Best,

Francesco

Hi there,

The most common types depend on the office. But in general they are:

  • Profitability, revenues and cost problems
  • Market entry / New product launch
  • M&A / PE
  • Growth strategy
  • Market sizing / Estimations

Additionally, you may have cases on Operations, Pricing, Comp response, Investment decision.

If you need a crash course to crack all the main types of cases, I am doing one exactly on that – you will get all the key insights and structures in few hours only. In case you are interested, please feel free to PM me for more information.

Best,

Francesco

Book a coaching with Ian

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Ah! Great idea. That's exactly why I created my world of frameworks :)

Keep in mind 1 thing: Don't just make an overview with each one individually listed. Rather, figure out how they all connect to each other (i.e. in what scenario profitbaility might lead to market entry, or market entry to M&A). Make a visualization for the major frameworks with links between components of each of them!

If you're curious about this or would like to see the world of frameworks, please don't hesitate to reach out!

In terms of the most common case types, you have:

  • Profitability
  • Growth (top-line or bottom-line)
  • Market Entry
  • M&A
  • Pricing

Ah! Great idea. That's exactly why I created my world of frameworks :)

Keep in mind 1 thing: Don't just make an overview with each one individually listed. Rather, figure out how they all connect to each other (i.e. in what scenario profitbaility might lead to market entry, or market entry to M&A). Make a visualization for the major frameworks with links between components of each of them!

If you're curious about this or would like to see the world of frameworks, please don't hesitate to reach out!

In terms of the most common case types, you have:

  • Profitability
  • Growth (top-line or bottom-line)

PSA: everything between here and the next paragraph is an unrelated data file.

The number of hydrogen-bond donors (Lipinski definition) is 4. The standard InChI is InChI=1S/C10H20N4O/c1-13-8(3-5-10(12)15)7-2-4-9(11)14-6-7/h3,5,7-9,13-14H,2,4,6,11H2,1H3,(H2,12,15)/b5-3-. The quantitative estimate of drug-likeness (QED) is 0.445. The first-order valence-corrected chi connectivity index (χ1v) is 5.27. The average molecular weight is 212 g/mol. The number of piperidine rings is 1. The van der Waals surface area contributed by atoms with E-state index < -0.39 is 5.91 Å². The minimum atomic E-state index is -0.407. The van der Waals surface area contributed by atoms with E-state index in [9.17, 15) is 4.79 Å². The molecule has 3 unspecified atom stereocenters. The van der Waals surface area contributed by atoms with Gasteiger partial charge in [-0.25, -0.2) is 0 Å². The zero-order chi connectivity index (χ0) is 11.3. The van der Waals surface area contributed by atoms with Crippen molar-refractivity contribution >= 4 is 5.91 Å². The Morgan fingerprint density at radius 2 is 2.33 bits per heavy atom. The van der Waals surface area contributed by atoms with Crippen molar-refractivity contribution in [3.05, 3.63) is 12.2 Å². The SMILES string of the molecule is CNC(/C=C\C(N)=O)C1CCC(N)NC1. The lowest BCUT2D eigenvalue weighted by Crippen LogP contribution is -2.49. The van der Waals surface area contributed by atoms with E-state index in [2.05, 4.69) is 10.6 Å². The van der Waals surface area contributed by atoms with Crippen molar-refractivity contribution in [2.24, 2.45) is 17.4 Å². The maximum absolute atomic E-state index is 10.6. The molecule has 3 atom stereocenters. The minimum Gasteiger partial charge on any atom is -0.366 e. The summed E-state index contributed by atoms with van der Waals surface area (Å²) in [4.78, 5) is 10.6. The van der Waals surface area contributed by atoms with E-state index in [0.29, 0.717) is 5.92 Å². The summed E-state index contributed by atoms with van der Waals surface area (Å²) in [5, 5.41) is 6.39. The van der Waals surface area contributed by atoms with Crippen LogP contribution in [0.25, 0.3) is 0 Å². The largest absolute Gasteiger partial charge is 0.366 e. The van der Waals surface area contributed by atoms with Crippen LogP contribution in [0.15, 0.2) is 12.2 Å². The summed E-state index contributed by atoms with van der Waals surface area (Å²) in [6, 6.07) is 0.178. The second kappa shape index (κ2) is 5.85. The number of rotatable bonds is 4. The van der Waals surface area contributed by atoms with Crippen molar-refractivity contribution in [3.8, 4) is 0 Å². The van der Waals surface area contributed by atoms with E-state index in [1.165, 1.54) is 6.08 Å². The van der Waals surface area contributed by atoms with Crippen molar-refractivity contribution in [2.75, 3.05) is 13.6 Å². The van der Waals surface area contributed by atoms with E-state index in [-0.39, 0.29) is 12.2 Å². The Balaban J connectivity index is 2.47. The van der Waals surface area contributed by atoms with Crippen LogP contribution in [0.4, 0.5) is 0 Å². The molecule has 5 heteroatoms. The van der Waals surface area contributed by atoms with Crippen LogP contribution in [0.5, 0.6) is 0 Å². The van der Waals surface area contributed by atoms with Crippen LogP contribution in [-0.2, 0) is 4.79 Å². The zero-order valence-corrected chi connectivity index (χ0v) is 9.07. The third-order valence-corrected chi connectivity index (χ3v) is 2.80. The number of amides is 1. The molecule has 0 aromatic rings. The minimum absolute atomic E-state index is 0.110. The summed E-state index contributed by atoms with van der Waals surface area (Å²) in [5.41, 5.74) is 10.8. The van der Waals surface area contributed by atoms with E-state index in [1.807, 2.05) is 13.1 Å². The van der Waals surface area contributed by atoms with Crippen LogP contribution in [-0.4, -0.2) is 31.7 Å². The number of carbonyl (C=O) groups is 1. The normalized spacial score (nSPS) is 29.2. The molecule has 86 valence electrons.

• Market Entry
  • M&A
  • Pricing
Book a coaching with Pascal

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Hi!

This is quite an interesting idea!

I would be very careful with this exercise though. It is definitely good to know which frameworks exist, how they work, and see examples of situations in which they are applied.

But at the same time, I would be very careful not to use this exercise in the wrong way. And with the wrong way, I mean that every time you get confronted to a new business case, you start thinking about what type of business problem you are facing and which frameworks were on your list to solve this type of business problem. If you do that, there is a big risk that you start applying (the wrong) frameworks to business problems that require another solution or which might actually be a lot easier to answer. You should always start a new case with a fresh look, and try to quickly narrow down on the most important elements of the business problem.

So bottom line - it is all a matter of balance: yes it is good to know which frameworks exist and how they work, but no it is not a smart idea to use this overview in a schematic / robotic way.

Cheers,

Pascal

Hi!

This is quite an interesting idea!

I would be very careful with this exercise though. It is definitely good to know which frameworks exist, how they work, and see examples of situations in which they are applied.